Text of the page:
Medium, the other platform I write on, announced recently that they were changing how they calculate earnings.
They made the announcement a couple of weeks before implementing the changes, to give us all time to get used to the idea.
And then I had to step away for a while because the rumours of doom were so plentiful. Nobody had any idea how the new system would play out. We just knew that change was coming and so we started speculating on what it would mean for us, without anything to back up our guesses.
This phenomenon isn’t unique to writers.
Last year, one of the Saturday markets our bakery sells bread in decided to expand to Sundays as well. They might as well have announced the apocalypse.
It wasn’t fair; it wasn’t right. It was only going to split our earnings over two days. How dare they change the rules? How are we going to cope????
Alan’s a really calm guy. “Let’s just wait and see,” he responded to every fear-based conversation he had about it. And so we did. A year in, and we haven’t split our earnings. We’re gaining a new Sunday customer base. Things are moving along as things move along.
The same will happen on Medium. We’ll figure out the new system. We’ll adjust. Some writers will move on to something else, and things will move along as they do.
As I was reading through some of the posts and comments about the new system, I started thinking, “This sounds strangely familiar….” Like, deeply, personally familiar.
And then I realized: the nervous conversations, the scenarios based on guesses were exactly what runs through my head when I’m letting the anxiety take over. What if? What if? What if? Oh, it’s going to be terrible!
And Alan always says, “Let’s just wait and see…” which is usually comforting, but sometimes makes me want to throw things at his head.
When I was doing my Cognitive Therapy, my counselor gave me some solid steps to dealing with the anxious or depressive chatter in my brain. One tool is the Thought Record.
You write down a thought, like “I’m a total failure.” And then you look for the evidence to support or refute that statement.
There may be an example or two of the times you failed. But not nearly enough to call yourself a total failure. And you list the times you’ve succeeded and by the time you get to the end of the exercise, you’re able to breathe again and have an idea of a step or two you can take to make your life a little better, including not calling yourself a total failure every single time you make a mistake.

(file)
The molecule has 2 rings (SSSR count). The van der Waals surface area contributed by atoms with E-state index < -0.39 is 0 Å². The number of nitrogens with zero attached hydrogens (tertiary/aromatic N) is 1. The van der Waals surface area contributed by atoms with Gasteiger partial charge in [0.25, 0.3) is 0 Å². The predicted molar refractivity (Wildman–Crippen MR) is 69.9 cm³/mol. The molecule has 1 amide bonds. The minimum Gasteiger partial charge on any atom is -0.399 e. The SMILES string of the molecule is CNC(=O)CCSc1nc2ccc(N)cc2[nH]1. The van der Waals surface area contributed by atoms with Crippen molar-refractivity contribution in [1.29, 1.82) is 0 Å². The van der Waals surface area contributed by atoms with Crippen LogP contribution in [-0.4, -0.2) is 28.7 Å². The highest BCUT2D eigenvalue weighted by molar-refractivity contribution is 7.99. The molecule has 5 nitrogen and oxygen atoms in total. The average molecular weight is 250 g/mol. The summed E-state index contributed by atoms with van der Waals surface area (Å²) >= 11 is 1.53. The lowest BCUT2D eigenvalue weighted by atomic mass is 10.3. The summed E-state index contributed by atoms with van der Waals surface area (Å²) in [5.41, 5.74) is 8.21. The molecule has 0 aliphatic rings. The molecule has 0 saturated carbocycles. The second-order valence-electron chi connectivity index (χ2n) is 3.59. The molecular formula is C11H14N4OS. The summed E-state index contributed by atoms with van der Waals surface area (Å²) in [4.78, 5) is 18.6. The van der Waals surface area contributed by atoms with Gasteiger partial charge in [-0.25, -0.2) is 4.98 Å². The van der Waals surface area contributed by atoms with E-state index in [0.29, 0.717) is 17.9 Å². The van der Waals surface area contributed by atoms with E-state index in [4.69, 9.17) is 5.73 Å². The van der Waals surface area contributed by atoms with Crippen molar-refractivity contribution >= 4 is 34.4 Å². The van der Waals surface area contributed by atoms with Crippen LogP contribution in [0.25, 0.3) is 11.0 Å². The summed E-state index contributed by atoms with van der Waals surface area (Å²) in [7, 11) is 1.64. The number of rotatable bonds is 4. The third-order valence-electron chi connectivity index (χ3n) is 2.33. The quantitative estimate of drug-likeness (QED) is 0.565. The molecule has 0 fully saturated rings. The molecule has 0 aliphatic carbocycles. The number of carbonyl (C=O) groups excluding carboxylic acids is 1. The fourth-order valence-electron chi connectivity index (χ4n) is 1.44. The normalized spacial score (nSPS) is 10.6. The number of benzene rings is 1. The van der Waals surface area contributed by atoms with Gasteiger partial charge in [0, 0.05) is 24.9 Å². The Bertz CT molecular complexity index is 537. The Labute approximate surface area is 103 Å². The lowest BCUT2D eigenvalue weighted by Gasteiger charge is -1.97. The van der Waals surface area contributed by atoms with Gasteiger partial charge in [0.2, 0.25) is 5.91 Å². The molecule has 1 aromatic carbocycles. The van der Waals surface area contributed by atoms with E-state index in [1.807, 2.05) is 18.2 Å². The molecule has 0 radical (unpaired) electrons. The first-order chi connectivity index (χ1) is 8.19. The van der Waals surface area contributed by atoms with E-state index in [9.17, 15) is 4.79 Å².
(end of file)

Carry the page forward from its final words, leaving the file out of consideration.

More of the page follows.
It can be a little harder to implement a Thought Record when dealing with the anxiety outside of your head – when dealing with rumours and speculation. Other people don’t always want you to talk them down. There’s an adrenaline rush that comes with getting all worked up about something, and some people enjoy that.
But you don’t have to get sucked into it. Online, you can click away without commenting. In real life, Alan’s “Let’s wait and see…” can work. Nodding and smiling without adding to the speculation might help.
But when it goes on and on, when that’s the only conversation to be had, you have to step away.
Many years ago, before I got sick, I sold our bread at the Saturday market here in town. I’d get up way too early to walk the dog and get everything loaded up and out there to be set up and ready at seven. In the morning. On a Saturday!!!
I’m never at my best that early in the morning. I feel tender and fragile. Some of the other vendors were quite chatty. And super negative. They would go on and on and on about some slight handed down by the folks running the market and what do you think that’s going to do for sales and why can’t they fix things and….
One morning, one of the vendors greeted me with a big grimace and a shout of, “Do you believe this bullshit?”
I have no idea what particular bullshit he was referring to, but I knew I didn’t want to be part of the conversation. I was there to sell a lot of bread and make money, not complain.
So I smiled, shrugged, and pulled out my phone, murmuring, “Sorry, I’ve just gotta do a few things…”
The complaining vendors didn’t want to know how I managed to sell out every week. They didn’t want to improve anything. They wanted to complain. They wanted to speculate about how much worse it was going to get. And to protect my mental health, I needed to put a wall between their complaints and their rumours and speculation and myself. So I did.
We don’t have to be part of every conversation about how the world is bad, and it’s only getting worse. Even when the conversation is about something we know to be important, we’re allowed to step away from the rumours, the societal anxiety that accompanies discussions of the environment or human rights. We don’t have to listen to the bleating when management changes the rules.
You can be part of productive discussions. You can educate yourself. You can look for solutions.
But anxiety, whether it’s inside your head, or out in the wider world, is not in your best interests.
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